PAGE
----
You Don’t Know What You Don’t Know: Talking to Strangers

Originally published November 2019

What is your default when you meet a stranger?

Are you hesitant? Trusting? Engaged? Or relying on physical cues to feel someone out?

It’s pretty easy to armchair quarterback an encounter after the fact, but, for example — if you met Hitler just prior to World War II, what are the chances you too would have taken him at his word when he said, “Yeah, not interested in western Europe — I just want the Czech territory.”

In super thinker Malcolm Gladwell’s latest, “Talking to Strangers,” the reporter-turned-bestselling author breaks down how people approach interaction with others they don’t know, and the science behind it. And it’s well worth a read if only to shake up and reform your perspective.

Using well-known examples of situations that went awry — world leaders dealing with Adolf Hitler, U.S. / Cuban relations, Bernie Madoff, Jerry Sandusky, Brock Turner, Sandra Bland and more, Gladwell reports on several key factors that impact how we as human beings interact with and understand one another: our default to truth, transparency and coupling.

The majority of these examples are controversial, for sure — often drawing opinions that are black and white, cemented in a solid factual basis. Sandusky, for example — from a high-altitude perspective that most of us were privy to, we recognize Sandusky as the convicted pedophile he is and sat in shock during the investigation and trial, unable to understand how his deceptions could have gone on as long as they did, unnoticed. But it’s the default to truth by which most of us operate that made it impossible for those in the thick of it at the time to makes heads or tails of Sandusky’s actions.

The same applies for someone like Bernie Madoff — Gladwell shares the story of the one person that initially saw through Madoff’s scam, an independent fraud investigator by the name of Harry Markopolos. Markopolos is the rare individual who does not default to truth. Whose default is skepticism. Which, of course, makes him a great fraud investigator but also, probably, means he comes off as a bit of nutty. The problem inherent to Markopolos’ determination to out Madoff for the fraud he was is that Madoff’s outward persona did not match his intent. His physical and emotional presentation did not match that of his intent.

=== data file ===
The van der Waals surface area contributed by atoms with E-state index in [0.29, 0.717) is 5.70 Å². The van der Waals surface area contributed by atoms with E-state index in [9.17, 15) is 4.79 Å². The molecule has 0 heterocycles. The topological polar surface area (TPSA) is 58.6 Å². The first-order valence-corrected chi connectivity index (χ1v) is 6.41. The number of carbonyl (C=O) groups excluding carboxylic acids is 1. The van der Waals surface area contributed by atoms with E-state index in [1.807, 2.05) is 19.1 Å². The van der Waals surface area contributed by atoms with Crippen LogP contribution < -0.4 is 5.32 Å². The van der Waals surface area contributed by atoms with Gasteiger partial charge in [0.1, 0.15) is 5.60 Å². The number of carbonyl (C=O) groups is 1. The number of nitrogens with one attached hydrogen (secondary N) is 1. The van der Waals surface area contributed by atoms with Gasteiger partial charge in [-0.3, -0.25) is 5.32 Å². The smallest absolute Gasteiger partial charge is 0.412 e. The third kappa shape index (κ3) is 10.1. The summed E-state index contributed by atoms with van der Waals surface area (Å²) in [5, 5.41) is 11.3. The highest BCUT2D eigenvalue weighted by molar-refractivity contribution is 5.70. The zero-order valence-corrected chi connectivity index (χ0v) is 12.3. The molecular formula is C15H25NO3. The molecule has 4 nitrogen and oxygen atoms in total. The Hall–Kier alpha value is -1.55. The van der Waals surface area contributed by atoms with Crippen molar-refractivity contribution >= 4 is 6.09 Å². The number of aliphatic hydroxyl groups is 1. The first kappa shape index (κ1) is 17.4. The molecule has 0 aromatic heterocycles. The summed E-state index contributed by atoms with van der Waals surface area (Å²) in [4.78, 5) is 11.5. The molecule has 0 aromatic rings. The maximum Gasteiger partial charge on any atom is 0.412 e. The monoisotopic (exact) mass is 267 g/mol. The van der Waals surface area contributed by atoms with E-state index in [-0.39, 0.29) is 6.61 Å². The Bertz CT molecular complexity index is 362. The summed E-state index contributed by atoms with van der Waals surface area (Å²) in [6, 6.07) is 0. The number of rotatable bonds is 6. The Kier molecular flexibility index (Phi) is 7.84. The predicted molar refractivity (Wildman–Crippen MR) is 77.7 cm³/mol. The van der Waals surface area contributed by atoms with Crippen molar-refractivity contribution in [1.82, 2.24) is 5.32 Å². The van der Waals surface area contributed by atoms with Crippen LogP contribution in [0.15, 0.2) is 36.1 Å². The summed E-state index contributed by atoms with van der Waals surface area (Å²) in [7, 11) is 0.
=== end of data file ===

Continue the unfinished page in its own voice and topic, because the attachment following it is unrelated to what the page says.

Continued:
And while Madoff was able to get away with financial crimes much longer than he should have, Amanda Knox’s lack of transparency landed her in jail for the murder of her roommate. Despite no physical evidence, Italian authorities relied on their understanding of Knox’s awkward reactions to falsely determine her guilt. Gladwell’s reporting clues readers in to the notion that certain behaviors and displays of emotion are not necessarily universal — not everyone grieves the same way, expresses fear the same way, or shows anger the same way.

And then there’s coupling — intent, with the situational circumstances to match. A person with suicidal ideation standing on the Golden Gate Bridge. Particular neighborhoods that have the right environment that breeds crime. Gladwell breaks down the attempts to use science to approach crime fighting, and how this science of strangers when coupled with circumstances is not an easy puzzle to solve.

There’s so much in this book to unpack, but for me, the most illuminating section was that devoted to the Brock Turner case, and one’s ability to provide consent, or not, when you are blackout drunk. Couple that with a person’s inability to think long-term when drunk and you’ve got a recipe for disaster. And a perfect illustration of everything that is wrong with binge drinking on campus these days.

It’s early, I just finished this, so I know I am going to be thinking about this for days or even weeks before I come to some sort of conclusion on what Gladwell thinks I should know about the people I don’t know. But I can say this: it’s an incredibly eye-opening read and will reshape your perspective in every day interactions — and not just with strangers. If you are looking for a good nonfiction, want-to-learn-something-about-myself kind of read, then look not further.

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